With more than 80 per cent of its network already covered under e-ticket, Gulf Air has embarked on major step to further promote the issue of e-ticket, wherever applicable, from 01 April 2007.
E-ticket is by now the default method of issuing tickets for the vast majority of airlines. E-ticketing is a secure form of ticketing that makes passengers’ travel plans less cumbersome and more efficient. The travel data is all stored electronically in the reservation system, which can be accessed at any time and never lost or stolen unlike paper tickets. Passengers can at any time print their e-ticket receipt from the Gulf Air Web site. In addition a passenger with an e-ticket can check in faster by just producing the e-ticket print out and an appropriate ID.
The processing cost of an e-ticket is just US$1, whereas paper ticket costs much more in terms of manual effort and cost spent in issuing, delivering, tracking and reconciling paper tickets for airlines and travel agents.
With the implementation of Interline Electronic Ticketing (IET) passengers travelling on more than one airline, can travel with one single electronic document.
“Gulf Air have successfully implemented e-ticketing in more than 80 per cent of its network following the directives of IATA,” says Gulf Air Head of Distribution and E-commerce Lars Denlew.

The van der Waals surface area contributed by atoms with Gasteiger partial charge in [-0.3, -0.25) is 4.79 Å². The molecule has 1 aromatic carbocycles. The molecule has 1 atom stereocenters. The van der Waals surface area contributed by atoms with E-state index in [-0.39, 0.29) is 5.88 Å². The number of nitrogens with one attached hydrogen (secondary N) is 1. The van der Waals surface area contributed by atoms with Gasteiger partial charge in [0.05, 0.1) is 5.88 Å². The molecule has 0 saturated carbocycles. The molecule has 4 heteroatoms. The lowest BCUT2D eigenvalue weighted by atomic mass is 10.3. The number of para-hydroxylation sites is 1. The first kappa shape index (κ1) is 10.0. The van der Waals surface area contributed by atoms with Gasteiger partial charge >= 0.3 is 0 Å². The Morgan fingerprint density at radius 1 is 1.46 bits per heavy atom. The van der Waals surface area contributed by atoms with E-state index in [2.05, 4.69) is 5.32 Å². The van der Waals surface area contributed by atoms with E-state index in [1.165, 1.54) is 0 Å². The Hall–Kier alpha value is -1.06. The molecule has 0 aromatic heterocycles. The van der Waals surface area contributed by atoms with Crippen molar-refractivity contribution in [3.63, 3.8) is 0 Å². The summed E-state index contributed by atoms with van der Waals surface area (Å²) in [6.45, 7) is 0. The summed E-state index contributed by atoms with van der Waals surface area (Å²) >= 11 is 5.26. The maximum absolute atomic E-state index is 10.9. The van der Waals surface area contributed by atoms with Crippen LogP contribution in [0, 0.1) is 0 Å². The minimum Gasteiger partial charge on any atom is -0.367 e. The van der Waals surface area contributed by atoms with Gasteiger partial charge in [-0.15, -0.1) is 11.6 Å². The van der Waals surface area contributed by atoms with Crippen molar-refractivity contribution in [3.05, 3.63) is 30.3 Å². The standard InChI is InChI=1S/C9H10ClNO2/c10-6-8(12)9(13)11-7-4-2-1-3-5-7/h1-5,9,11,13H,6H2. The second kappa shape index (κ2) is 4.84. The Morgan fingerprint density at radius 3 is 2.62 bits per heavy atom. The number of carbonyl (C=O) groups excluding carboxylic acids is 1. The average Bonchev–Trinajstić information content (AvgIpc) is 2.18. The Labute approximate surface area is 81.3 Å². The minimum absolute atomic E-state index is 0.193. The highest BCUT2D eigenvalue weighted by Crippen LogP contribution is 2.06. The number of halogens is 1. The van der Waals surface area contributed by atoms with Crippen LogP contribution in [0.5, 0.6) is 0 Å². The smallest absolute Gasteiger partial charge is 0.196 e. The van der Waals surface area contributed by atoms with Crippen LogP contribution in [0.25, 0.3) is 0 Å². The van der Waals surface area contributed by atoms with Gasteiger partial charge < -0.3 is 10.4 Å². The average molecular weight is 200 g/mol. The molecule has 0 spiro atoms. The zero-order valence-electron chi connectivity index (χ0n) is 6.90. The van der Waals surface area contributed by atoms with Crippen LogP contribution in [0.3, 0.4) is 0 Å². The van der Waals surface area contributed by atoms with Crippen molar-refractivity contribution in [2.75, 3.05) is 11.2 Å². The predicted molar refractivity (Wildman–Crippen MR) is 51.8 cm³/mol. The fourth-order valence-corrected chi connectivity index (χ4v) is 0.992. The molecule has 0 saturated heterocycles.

“However, we have observed that there are still passengers, who insist on paper ticket to be issued for their journeys, even if e-tickets can easily be used.”
“This, we believe, is because the passengers are not fully aware of the benefits and conveniences of e-ticket and the fact that IATA has issued a deadline of 100% e-ticketing by 31 December 2007, which means traveling public will have to embrace e-ticket by that date, whether they prefer it or not.”
Gulf Air has therefore decided to further enforce the use of e-tickets wherever possible and as of April 1 passengers, who insist on having a traditional paper ticket, will be charged a fee of US$ 25.00 (or equivalent in local currency) on, to cover the processing cost.
Gulf Air is not the only airline to impose such paper ticket fee; many prominent airlines across the world have already been charging this fee from passengers.
Suitable communication has been sent to all Gulf Air travel agents to implement the measure and, educate and encourage passengers to embrace e-ticket. We hope passengers will cooperate with us and our travel agents in this important step,” concludes Denlew.
To begin with, the following stations will start implementing this measure from 1 April; Australia, Bahrain, Cyprus, Egypt, France, Germany, Greece, Hong Kong SAR, India, Ireland, Kuwait, Lebanon, Malaysia, Oman, Qatar, Singapore, South Africa, Thailand, Turkey, UAE, UK, USA, Indonesia, Philippines, and Yemen.
However, the fee will not be applicable when issuing paper tickets in the following categories;
a) Tickets of infants, not occupying a separate seat, and accompanying families (until e-ticketing for infants is implemented).
b) Any interline ticket where e-ticketing is not possible in any of the sectors.
c) Gulf Air flights operated by an airline where e-ticketing is not possible.